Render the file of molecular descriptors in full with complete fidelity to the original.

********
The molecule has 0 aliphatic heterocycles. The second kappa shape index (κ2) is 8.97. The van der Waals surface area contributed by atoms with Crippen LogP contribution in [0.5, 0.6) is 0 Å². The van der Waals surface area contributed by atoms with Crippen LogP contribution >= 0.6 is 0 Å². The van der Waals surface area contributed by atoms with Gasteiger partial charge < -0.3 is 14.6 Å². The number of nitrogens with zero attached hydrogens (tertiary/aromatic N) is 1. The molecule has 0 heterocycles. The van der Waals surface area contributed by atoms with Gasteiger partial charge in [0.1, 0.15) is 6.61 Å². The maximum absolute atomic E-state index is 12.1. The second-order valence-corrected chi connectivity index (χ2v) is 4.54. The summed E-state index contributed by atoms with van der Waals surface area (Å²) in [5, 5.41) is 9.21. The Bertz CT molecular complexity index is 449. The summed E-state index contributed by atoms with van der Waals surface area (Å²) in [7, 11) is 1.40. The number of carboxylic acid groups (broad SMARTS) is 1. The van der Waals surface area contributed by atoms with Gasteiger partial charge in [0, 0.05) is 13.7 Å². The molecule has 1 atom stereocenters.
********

The molecule has 0 aliphatic heterocycles. The second kappa shape index (κ2) is 8.97. The van der Waals surface area contributed by atoms with Crippen LogP contribution in [0.5, 0.6) is 0 Å². The van der Waals surface area contributed by atoms with Crippen LogP contribution >= 0.6 is 0 Å². The van der Waals surface area contributed by atoms with Gasteiger partial charge < -0.3 is 14.6 Å². The number of nitrogens with zero attached hydrogens (tertiary/aromatic N) is 1. The molecule has 0 heterocycles. The van der Waals surface area contributed by atoms with Gasteiger partial charge in [0.1, 0.15) is 6.61 Å². The maximum absolute atomic E-state index is 12.1. The second-order valence-corrected chi connectivity index (χ2v) is 4.54. The summed E-state index contributed by atoms with van der Waals surface area (Å²) in [5, 5.41) is 9.21. The Bertz CT molecular complexity index is 449. The summed E-state index contributed by atoms with van der Waals surface area (Å²) in [7, 11) is 1.40. The number of carboxylic acid groups (broad SMARTS) is 1. The van der Waals surface area contributed by atoms with Gasteiger partial charge in [0, 0.05) is 13.7 Å². The molecule has 1 atom stereocenters.